Marine Geochemistry, 3rd Edition
October 2012, Wiley-Blackwell
Following the successful format adopted previously, this new edition treats the oceans as a unified entity, and addresses the question ‘how do the oceans work as a chemical system?’ To address this question, the text has been updated to cover recent advances in our understanding of topics such as the carbon chemistry of the oceans, nutrient cycling and its effect on marine chemistry, the acidification of sea water, and the role of the oceans in climate change. In addition, the importance of shelf seas in oceanic cycles has been re-evaluated in the light of new research.
Marine Geochemistry offers both undergraduate and
graduate students and research workers an integrated approach to
one of the most important reservoirs in the Earth System.
Additional resources for this book can be found at: www.wiley.com/go/chester/marinegeochemistry.
Preface to the third edition vii
1 Introduction 1
Part I The Global Journey: Material Sources 7
2 The input of material to the ocean reservoir 9
3 The transport of material to the oceans: the fluvial pathway 11
4 The transport of material to the oceans: the atmospheric pathway 52
5 The transport of material to the oceans: the hydrothermal pathway 83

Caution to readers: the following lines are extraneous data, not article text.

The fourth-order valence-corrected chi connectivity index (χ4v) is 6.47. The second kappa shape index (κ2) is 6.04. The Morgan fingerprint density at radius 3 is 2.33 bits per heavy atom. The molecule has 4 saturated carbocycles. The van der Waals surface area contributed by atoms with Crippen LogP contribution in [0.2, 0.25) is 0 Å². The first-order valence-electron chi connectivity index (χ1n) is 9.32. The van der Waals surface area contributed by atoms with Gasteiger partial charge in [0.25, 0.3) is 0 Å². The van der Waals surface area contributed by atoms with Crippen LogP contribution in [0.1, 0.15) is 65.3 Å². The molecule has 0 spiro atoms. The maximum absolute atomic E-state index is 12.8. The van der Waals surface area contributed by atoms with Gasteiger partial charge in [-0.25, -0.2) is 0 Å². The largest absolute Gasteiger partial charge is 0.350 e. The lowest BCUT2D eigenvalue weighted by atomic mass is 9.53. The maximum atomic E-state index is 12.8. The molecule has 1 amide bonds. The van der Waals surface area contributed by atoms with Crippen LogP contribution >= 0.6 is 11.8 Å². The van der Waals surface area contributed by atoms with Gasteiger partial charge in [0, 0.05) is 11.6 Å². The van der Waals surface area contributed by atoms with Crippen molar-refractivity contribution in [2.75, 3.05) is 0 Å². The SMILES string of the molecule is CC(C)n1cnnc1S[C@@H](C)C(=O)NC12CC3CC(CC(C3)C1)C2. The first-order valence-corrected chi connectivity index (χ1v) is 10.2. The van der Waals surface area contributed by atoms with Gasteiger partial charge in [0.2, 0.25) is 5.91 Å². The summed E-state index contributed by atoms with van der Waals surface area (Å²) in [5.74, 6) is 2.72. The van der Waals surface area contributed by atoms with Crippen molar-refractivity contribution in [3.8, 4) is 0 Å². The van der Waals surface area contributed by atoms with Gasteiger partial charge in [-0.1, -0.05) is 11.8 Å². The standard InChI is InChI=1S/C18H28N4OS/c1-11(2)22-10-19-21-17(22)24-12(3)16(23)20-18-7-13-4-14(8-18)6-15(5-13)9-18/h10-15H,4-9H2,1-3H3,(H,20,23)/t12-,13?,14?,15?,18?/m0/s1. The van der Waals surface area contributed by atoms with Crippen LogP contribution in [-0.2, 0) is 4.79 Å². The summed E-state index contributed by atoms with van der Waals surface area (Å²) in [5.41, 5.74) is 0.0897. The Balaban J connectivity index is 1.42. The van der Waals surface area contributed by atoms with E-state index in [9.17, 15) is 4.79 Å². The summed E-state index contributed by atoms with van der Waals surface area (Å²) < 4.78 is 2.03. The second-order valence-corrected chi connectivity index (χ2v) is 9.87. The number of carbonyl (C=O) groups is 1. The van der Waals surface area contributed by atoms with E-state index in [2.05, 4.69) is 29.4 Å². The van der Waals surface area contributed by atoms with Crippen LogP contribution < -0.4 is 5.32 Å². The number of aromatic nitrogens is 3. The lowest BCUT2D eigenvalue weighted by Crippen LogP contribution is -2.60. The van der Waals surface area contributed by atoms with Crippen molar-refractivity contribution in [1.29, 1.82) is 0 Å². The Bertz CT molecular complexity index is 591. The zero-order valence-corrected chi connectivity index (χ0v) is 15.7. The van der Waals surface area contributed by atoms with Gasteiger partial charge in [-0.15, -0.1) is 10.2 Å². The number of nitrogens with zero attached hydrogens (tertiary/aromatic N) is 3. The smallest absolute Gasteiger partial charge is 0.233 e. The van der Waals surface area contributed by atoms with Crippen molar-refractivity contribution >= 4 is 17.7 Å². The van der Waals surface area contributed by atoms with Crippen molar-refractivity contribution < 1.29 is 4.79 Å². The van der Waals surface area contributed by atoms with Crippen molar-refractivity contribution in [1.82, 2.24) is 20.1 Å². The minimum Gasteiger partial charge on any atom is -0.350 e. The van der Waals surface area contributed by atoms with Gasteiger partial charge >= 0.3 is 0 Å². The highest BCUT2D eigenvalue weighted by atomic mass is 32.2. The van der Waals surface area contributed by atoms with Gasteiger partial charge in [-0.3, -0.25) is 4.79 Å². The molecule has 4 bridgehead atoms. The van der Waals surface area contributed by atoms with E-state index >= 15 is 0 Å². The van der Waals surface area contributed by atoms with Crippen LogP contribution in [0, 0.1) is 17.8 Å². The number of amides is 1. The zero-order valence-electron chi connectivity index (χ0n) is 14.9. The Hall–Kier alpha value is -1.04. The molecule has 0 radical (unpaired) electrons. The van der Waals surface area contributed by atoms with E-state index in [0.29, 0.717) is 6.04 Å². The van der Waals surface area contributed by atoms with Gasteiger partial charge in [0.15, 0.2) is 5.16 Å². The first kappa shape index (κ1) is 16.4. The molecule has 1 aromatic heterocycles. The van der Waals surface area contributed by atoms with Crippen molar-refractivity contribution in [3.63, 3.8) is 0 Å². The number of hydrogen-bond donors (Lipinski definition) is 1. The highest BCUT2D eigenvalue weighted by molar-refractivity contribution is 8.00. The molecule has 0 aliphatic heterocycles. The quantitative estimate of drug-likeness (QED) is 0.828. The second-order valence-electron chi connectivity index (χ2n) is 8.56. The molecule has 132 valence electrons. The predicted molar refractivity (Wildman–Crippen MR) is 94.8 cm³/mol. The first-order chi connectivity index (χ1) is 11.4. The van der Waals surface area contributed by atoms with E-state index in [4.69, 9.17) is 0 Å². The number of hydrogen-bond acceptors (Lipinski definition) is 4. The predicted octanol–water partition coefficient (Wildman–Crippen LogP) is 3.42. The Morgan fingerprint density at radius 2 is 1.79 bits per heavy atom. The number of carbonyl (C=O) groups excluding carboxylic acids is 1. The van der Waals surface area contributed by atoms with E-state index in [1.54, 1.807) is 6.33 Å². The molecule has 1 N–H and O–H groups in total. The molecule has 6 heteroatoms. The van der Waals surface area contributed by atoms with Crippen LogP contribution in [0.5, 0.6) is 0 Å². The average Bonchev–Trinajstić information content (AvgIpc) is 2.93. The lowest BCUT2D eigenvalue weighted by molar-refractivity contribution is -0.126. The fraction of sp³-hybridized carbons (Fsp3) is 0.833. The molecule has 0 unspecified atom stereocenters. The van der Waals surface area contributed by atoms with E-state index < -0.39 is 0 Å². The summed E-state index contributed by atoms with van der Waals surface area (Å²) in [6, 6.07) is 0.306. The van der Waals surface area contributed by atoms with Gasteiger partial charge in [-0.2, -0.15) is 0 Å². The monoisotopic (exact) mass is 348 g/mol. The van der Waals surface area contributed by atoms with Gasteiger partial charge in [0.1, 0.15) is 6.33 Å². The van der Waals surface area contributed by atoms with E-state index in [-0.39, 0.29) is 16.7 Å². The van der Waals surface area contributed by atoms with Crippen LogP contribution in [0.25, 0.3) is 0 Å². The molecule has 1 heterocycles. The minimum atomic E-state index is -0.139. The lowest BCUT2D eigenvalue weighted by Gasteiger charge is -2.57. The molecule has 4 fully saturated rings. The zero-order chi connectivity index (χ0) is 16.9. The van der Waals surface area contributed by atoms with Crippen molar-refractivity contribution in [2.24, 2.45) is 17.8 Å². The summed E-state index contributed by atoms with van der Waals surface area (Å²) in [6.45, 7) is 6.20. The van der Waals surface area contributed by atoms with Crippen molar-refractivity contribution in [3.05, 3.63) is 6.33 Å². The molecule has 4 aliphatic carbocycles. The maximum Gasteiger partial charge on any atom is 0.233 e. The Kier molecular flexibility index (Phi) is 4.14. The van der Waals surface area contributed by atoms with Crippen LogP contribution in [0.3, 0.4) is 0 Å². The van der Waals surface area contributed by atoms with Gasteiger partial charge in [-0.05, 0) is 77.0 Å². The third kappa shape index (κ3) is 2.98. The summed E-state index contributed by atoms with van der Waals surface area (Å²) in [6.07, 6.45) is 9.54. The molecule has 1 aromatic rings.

6 The transport of material to the oceans: relative fl ux magnitudes 92
Part II The Global Journey: The Ocean Reservoir 125
7 Descriptive oceanography: water-column parameters 127
8 Air–sea gas exchange 154
9 Nutrients oxygen organic carbon and the carbon cycle in seawater 163
10 Particulate material in the oceans 208
11 Trace elements in the oceans 223
12 Down-column fl uxes and the benthic boundary layer 253
Part III The Global Journey: Material Sinks 271
13 Marine sediments 273
14 Sediment interstitial waters and diagenesis 290
15 The components of marine sediments 321
16 Unscrambling the sediment-forming chemical signals 352
Part IV The Global Journey: Synthesis 389
17 Marine geochemistry: an overview 391
Colour plate pages fall between pp. 216 and 217.
Tim Jickells is a marine biogeochemist with over 150 publications. He has been based at the University of East Anglia for more than 25 years and before that worked in Bermuda and Scotland. His main research interests are in atmospheric inputs to the oceans and coastal nutrient cycling and his field work has included tropical, temperate and polar environments. He was awarded the Challenger medal in 2006.
“The third edition of Marine Geochemistry is an invaluable resource for a wide range of readers from undergraduates to researchers, providing a concise up to date summary of the interplay of chemical and biological factors that control ocean cheamistry.” (Journal of Geological Magazine, 1 August 2013
“Highly recommended. Upper-division undergraduates through professionals in marine sciences.” (Choice, 1 May 2013)